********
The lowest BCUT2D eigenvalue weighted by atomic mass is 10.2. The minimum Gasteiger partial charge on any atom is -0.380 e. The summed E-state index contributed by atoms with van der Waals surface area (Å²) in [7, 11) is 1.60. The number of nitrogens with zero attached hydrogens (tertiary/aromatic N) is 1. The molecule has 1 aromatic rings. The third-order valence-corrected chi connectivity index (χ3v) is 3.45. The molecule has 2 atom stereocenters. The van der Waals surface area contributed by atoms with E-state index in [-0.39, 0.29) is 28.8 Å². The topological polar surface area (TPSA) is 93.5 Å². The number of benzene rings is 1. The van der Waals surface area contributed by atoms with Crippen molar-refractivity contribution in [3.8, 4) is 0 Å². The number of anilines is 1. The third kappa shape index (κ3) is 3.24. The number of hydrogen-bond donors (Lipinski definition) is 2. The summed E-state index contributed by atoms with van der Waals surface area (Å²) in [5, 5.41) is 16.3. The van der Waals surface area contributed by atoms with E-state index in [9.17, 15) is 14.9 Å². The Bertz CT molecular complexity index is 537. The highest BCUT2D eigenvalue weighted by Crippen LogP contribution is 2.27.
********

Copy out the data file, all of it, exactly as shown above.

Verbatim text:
The lowest BCUT2D eigenvalue weighted by atomic mass is 10.2. The minimum Gasteiger partial charge on any atom is -0.380 e. The summed E-state index contributed by atoms with van der Waals surface area (Å²) in [7, 11) is 1.60. The number of nitrogens with zero attached hydrogens (tertiary/aromatic N) is 1. The molecule has 1 aromatic rings. The third-order valence-corrected chi connectivity index (χ3v) is 3.45. The molecule has 2 atom stereocenters. The van der Waals surface area contributed by atoms with E-state index in [-0.39, 0.29) is 28.8 Å². The topological polar surface area (TPSA) is 93.5 Å². The number of benzene rings is 1. The van der Waals surface area contributed by atoms with Crippen molar-refractivity contribution in [3.8, 4) is 0 Å². The number of anilines is 1. The third kappa shape index (κ3) is 3.24. The number of hydrogen-bond donors (Lipinski definition) is 2. The summed E-state index contributed by atoms with van der Waals surface area (Å²) in [5, 5.41) is 16.3. The van der Waals surface area contributed by atoms with E-state index in [9.17, 15) is 14.9 Å². The Bertz CT molecular complexity index is 537. The highest BCUT2D eigenvalue weighted by Crippen LogP contribution is 2.27.